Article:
Livestock haulers want federal regulators to keep in place the 16-month-long emergency hours-of-service waiver for truck drivers and carriers until at least the end of August despite an economy that has largely reopened for business.
The latest extension, issued on May 26, is set to expire at the end of August. However, FMCSA Deputy Administrator Meera Joshi noted in the extension that her agency intended to review the status of the order as of July 1 to decide whether to modify or lift it sooner “if conditions warrant.”
A spokesman for FMCSA told FreightWaves on Thursday that the agency was continuing to closely monitor the situation. “At this time, however, there was no change to report on the status of the emergency declaration,” he said.
That is good news for livestock haulers, whose commodity has been at the top of the list of cargo eligible to be hauled under the waiver since it was added to the exemption in June 2020.
“We’re continuing to move livestock so that we can get meat and other proteins on the store shelves in what’s still considered a global pandemic,” Allison Rivera, executive director of government affairs for the National Cattlemen’s Beef Association, told FreightWaves.
“Our small-business truckers have shown over more than a year that they’ve been able to use it to avoid food shortages while maintaining a high level of safety on the road. We want to make sure that when there are disruptions in the supply chain our drivers have the ability to pivot. The emergency order gives us that flexibility.”
Confusion and violations
But depending on the commodity being hauled and the type of hauler — employee driver versus owner-operator, for example — the exemption could be causing more confusion than it’s worth.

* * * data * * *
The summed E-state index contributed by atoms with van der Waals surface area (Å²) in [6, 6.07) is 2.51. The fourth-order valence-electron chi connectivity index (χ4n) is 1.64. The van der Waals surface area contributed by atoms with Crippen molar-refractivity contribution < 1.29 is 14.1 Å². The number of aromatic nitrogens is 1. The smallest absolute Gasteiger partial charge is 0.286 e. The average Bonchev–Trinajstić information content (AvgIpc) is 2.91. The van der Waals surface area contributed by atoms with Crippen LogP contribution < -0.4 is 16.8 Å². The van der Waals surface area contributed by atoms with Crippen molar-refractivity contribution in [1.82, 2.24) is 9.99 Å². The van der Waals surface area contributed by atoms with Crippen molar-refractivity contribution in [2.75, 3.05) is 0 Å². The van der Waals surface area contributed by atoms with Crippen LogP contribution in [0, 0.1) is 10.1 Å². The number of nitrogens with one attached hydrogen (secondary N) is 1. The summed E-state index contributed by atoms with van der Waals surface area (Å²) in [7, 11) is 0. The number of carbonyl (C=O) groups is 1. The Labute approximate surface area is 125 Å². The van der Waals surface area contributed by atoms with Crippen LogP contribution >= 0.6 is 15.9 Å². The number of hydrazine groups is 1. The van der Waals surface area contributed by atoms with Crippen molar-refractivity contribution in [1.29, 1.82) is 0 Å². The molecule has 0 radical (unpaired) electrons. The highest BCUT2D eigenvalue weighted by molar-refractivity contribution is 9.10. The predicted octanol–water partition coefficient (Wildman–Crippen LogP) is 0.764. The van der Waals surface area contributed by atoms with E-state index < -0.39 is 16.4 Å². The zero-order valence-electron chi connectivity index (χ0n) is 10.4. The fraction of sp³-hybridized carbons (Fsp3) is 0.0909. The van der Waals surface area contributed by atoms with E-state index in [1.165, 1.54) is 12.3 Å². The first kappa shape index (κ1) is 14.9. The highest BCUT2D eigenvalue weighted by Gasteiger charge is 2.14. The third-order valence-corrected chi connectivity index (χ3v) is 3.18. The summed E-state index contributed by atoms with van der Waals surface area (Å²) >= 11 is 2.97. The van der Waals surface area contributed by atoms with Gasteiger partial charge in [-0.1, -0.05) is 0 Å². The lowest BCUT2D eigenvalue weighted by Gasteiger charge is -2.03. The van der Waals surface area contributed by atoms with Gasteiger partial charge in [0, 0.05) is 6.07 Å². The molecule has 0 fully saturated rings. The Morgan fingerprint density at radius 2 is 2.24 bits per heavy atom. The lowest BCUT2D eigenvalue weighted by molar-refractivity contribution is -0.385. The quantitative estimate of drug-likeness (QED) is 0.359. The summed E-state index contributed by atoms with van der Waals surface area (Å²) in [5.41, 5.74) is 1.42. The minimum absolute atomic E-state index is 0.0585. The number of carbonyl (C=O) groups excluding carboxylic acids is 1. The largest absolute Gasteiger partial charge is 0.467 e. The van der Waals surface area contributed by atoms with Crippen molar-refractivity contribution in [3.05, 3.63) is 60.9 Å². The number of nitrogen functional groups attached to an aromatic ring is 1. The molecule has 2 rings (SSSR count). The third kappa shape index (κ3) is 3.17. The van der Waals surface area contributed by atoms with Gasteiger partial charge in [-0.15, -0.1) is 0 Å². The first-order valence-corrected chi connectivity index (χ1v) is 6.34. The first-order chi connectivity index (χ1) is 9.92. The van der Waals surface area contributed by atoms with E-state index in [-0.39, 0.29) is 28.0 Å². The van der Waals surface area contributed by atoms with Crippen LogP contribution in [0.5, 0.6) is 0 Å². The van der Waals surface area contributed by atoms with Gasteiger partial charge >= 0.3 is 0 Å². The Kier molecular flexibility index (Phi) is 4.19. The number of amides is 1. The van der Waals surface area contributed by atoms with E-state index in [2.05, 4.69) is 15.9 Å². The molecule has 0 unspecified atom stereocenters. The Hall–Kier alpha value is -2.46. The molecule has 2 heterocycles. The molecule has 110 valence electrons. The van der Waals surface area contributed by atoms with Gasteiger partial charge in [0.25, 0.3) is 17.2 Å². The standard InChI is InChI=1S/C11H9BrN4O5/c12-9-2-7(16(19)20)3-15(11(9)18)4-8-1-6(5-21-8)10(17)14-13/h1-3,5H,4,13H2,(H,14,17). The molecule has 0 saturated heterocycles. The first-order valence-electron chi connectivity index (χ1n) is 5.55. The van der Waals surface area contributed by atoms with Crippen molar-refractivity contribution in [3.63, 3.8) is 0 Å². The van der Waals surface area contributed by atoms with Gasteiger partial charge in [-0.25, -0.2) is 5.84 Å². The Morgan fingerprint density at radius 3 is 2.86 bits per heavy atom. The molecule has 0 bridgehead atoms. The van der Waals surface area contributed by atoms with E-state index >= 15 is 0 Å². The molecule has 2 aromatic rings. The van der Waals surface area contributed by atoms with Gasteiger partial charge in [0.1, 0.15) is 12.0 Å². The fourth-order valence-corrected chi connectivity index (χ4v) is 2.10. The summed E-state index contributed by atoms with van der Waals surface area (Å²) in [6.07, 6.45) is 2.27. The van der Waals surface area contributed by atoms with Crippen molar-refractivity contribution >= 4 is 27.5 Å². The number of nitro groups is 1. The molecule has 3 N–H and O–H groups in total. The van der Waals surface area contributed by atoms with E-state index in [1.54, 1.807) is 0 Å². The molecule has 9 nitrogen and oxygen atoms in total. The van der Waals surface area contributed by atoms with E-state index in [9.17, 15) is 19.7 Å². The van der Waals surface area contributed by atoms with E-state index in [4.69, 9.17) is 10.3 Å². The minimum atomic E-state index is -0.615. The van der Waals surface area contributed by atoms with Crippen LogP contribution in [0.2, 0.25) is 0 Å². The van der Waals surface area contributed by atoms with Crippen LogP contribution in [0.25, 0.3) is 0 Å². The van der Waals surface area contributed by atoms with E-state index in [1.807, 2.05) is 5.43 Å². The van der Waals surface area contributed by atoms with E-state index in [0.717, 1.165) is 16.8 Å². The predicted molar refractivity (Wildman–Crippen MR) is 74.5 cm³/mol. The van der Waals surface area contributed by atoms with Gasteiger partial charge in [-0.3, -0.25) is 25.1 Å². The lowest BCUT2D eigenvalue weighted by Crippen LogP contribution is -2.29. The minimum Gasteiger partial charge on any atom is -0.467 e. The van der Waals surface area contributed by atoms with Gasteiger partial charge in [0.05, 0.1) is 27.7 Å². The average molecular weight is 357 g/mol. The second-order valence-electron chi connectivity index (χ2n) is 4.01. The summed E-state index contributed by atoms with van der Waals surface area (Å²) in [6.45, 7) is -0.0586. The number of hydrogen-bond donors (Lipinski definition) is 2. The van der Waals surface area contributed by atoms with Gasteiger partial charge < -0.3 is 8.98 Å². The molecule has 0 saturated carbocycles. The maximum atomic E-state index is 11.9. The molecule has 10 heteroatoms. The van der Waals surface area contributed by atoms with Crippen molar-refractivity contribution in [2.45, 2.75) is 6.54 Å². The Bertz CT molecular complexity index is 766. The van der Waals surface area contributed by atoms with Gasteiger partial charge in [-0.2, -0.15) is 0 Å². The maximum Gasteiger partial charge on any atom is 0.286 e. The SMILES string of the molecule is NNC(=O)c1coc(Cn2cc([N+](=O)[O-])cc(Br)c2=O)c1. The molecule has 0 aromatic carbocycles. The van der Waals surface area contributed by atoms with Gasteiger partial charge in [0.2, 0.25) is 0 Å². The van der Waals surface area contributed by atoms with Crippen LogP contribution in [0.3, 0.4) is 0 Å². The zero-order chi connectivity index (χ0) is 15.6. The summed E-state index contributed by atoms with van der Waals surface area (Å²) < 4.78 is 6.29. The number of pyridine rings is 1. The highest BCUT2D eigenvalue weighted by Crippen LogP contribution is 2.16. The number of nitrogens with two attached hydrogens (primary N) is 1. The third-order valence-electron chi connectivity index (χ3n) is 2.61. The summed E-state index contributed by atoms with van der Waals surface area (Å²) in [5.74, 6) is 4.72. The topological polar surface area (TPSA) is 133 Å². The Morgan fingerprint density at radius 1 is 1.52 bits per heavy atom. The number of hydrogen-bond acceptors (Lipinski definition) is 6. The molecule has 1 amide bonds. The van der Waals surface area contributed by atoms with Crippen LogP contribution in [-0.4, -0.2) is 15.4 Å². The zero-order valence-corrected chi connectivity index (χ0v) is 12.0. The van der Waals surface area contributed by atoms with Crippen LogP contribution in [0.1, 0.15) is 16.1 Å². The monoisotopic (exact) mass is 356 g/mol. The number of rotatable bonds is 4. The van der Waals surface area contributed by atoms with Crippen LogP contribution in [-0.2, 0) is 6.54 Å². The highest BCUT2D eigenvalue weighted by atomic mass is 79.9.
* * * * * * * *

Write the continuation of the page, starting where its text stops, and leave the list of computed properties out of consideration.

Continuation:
“What we’ve heard from some of our members is that sometimes brokers, shippers and receivers are telling drivers that what they’re hauling for them is covered under the exemption,” said Lewie Pugh, executive vice president of the Owner-Operator Independent Drivers Association. “But drivers are getting ticketed, because the type of product technically isn’t considered to be ‘emergency’ under the waiver. I tell drivers to use their common sense in these situations. The problem is the order leaves some room for interpretation.”
David Heller, vice president of government affairs for the Truckload Carriers Association, said most of his members probably were not using the exemption in the first place. “They didn’t need to, because during the height of the pandemic there were no cars on the road and congestion was low. They were operating under business-as-usual conditions.”
The first-of-its-kind, 50-state exemption was rolled out in March 2020 in response to a national emergency brought on by the COVID-19 outbreak. The waiver gives drivers more time to make deliveries without violating federal work-hour requirements. It has been modified, expanded and extended several times as the types of products that shippers and consumers needed to flow freely through the supply chain evolved from food and fuel to face masks and vaccines.
But truck safety advocates have been cautioning since as early as December 2020 that safety should be a priority in expanding and extending the waiver. The Truck Safety Coalition pointed out that with rising vaccination rates, “we are optimistic that additional exemptions may be unnecessary,” according to Zach Cahalan, the group’s executive director.
“The Truck Safety Coalition understands we’re living in a unique time and narrowly tailored hours-of-service emergency exceptions, as advised by public health officials, may be appropriate in response to the ongoing public health emergency,” Cahalan told FreightWaves. “Should emergency exemptions continue to be needed at this time, we’d encourage they contain safeguards to protect truck drivers as well as all road users.”
Cahalan pointed out that the National Transportation Safety Board routinely cites fatigue as a major factor in commercial motor vehicle crashes, “and this fact should factor heavily in all exemption considerations.”
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